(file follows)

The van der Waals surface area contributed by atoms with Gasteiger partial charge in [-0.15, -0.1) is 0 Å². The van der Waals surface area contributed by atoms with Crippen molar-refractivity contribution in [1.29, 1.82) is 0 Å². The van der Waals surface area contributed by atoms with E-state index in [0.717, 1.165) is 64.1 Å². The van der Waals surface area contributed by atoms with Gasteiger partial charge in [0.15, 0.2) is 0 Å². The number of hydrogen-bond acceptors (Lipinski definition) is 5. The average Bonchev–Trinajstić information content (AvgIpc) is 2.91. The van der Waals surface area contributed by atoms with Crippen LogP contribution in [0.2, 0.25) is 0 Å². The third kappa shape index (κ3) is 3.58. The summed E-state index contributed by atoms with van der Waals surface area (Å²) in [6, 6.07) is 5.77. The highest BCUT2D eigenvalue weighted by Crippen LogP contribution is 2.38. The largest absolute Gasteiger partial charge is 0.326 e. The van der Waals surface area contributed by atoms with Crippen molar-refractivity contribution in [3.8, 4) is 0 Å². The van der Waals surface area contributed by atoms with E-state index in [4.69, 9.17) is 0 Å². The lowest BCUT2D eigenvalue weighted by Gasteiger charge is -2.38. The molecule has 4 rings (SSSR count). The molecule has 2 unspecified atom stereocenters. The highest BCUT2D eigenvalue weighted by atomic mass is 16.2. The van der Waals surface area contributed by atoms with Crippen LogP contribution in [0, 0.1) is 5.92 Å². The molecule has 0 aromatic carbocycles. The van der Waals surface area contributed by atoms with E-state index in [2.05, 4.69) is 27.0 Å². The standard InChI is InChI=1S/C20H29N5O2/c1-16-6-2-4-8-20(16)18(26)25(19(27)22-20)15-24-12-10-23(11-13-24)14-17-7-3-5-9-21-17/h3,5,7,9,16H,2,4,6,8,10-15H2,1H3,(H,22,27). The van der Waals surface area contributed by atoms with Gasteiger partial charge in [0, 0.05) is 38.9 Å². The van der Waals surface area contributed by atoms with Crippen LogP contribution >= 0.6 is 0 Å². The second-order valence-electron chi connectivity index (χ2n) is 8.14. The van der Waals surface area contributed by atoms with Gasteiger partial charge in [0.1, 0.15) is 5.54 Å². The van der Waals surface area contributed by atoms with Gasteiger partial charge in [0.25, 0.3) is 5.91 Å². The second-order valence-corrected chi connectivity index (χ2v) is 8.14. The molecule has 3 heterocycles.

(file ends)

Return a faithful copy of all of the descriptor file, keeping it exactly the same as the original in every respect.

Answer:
The van der Waals surface area contributed by atoms with Gasteiger partial charge in [-0.15, -0.1) is 0 Å². The van der Waals surface area contributed by atoms with Crippen molar-refractivity contribution in [1.29, 1.82) is 0 Å². The van der Waals surface area contributed by atoms with E-state index in [0.717, 1.165) is 64.1 Å². The van der Waals surface area contributed by atoms with Gasteiger partial charge in [0.15, 0.2) is 0 Å². The number of hydrogen-bond acceptors (Lipinski definition) is 5. The average Bonchev–Trinajstić information content (AvgIpc) is 2.91. The van der Waals surface area contributed by atoms with Crippen LogP contribution in [0.2, 0.25) is 0 Å². The third kappa shape index (κ3) is 3.58. The summed E-state index contributed by atoms with van der Waals surface area (Å²) in [6, 6.07) is 5.77. The highest BCUT2D eigenvalue weighted by Crippen LogP contribution is 2.38. The largest absolute Gasteiger partial charge is 0.326 e. The van der Waals surface area contributed by atoms with Crippen molar-refractivity contribution in [3.8, 4) is 0 Å². The van der Waals surface area contributed by atoms with E-state index in [4.69, 9.17) is 0 Å². The lowest BCUT2D eigenvalue weighted by Gasteiger charge is -2.38. The molecule has 4 rings (SSSR count). The molecule has 2 unspecified atom stereocenters. The highest BCUT2D eigenvalue weighted by atomic mass is 16.2. The van der Waals surface area contributed by atoms with Crippen LogP contribution in [0, 0.1) is 5.92 Å². The molecule has 0 aromatic carbocycles. The van der Waals surface area contributed by atoms with E-state index in [2.05, 4.69) is 27.0 Å². The standard InChI is InChI=1S/C20H29N5O2/c1-16-6-2-4-8-20(16)18(26)25(19(27)22-20)15-24-12-10-23(11-13-24)14-17-7-3-5-9-21-17/h3,5,7,9,16H,2,4,6,8,10-15H2,1H3,(H,22,27). The van der Waals surface area contributed by atoms with Gasteiger partial charge in [0, 0.05) is 38.9 Å². The van der Waals surface area contributed by atoms with Crippen LogP contribution >= 0.6 is 0 Å². The second-order valence-electron chi connectivity index (χ2n) is 8.14. The van der Waals surface area contributed by atoms with Gasteiger partial charge in [0.1, 0.15) is 5.54 Å². The van der Waals surface area contributed by atoms with Gasteiger partial charge in [0.25, 0.3) is 5.91 Å². The second-order valence-corrected chi connectivity index (χ2v) is 8.14. The molecule has 3 heterocycles.